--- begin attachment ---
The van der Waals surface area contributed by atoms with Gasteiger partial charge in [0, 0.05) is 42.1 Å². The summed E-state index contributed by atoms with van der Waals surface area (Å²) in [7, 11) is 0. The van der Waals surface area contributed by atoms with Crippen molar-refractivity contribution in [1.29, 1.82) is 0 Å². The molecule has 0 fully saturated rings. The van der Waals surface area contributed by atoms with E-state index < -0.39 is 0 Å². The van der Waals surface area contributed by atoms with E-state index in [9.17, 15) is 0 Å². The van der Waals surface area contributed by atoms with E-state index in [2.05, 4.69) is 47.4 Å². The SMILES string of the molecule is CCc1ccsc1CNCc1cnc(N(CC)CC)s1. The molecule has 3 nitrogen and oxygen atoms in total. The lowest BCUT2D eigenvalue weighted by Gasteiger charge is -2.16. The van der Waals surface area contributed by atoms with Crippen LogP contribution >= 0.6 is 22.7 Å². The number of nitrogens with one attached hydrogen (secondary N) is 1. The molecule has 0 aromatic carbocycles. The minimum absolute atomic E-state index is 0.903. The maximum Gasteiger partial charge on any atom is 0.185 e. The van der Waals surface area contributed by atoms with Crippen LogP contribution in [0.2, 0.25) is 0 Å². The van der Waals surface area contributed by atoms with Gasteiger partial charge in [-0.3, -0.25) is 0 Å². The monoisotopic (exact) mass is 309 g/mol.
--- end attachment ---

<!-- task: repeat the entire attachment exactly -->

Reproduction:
The van der Waals surface area contributed by atoms with Gasteiger partial charge in [0, 0.05) is 42.1 Å². The summed E-state index contributed by atoms with van der Waals surface area (Å²) in [7, 11) is 0. The van der Waals surface area contributed by atoms with Crippen molar-refractivity contribution in [1.29, 1.82) is 0 Å². The molecule has 0 fully saturated rings. The van der Waals surface area contributed by atoms with E-state index < -0.39 is 0 Å². The van der Waals surface area contributed by atoms with E-state index in [9.17, 15) is 0 Å². The van der Waals surface area contributed by atoms with E-state index in [2.05, 4.69) is 47.4 Å². The SMILES string of the molecule is CCc1ccsc1CNCc1cnc(N(CC)CC)s1. The molecule has 3 nitrogen and oxygen atoms in total. The lowest BCUT2D eigenvalue weighted by Gasteiger charge is -2.16. The van der Waals surface area contributed by atoms with Crippen LogP contribution >= 0.6 is 22.7 Å². The number of nitrogens with one attached hydrogen (secondary N) is 1. The molecule has 0 aromatic carbocycles. The minimum absolute atomic E-state index is 0.903. The maximum Gasteiger partial charge on any atom is 0.185 e. The van der Waals surface area contributed by atoms with Crippen LogP contribution in [0.2, 0.25) is 0 Å². The van der Waals surface area contributed by atoms with Gasteiger partial charge in [-0.3, -0.25) is 0 Å². The monoisotopic (exact) mass is 309 g/mol.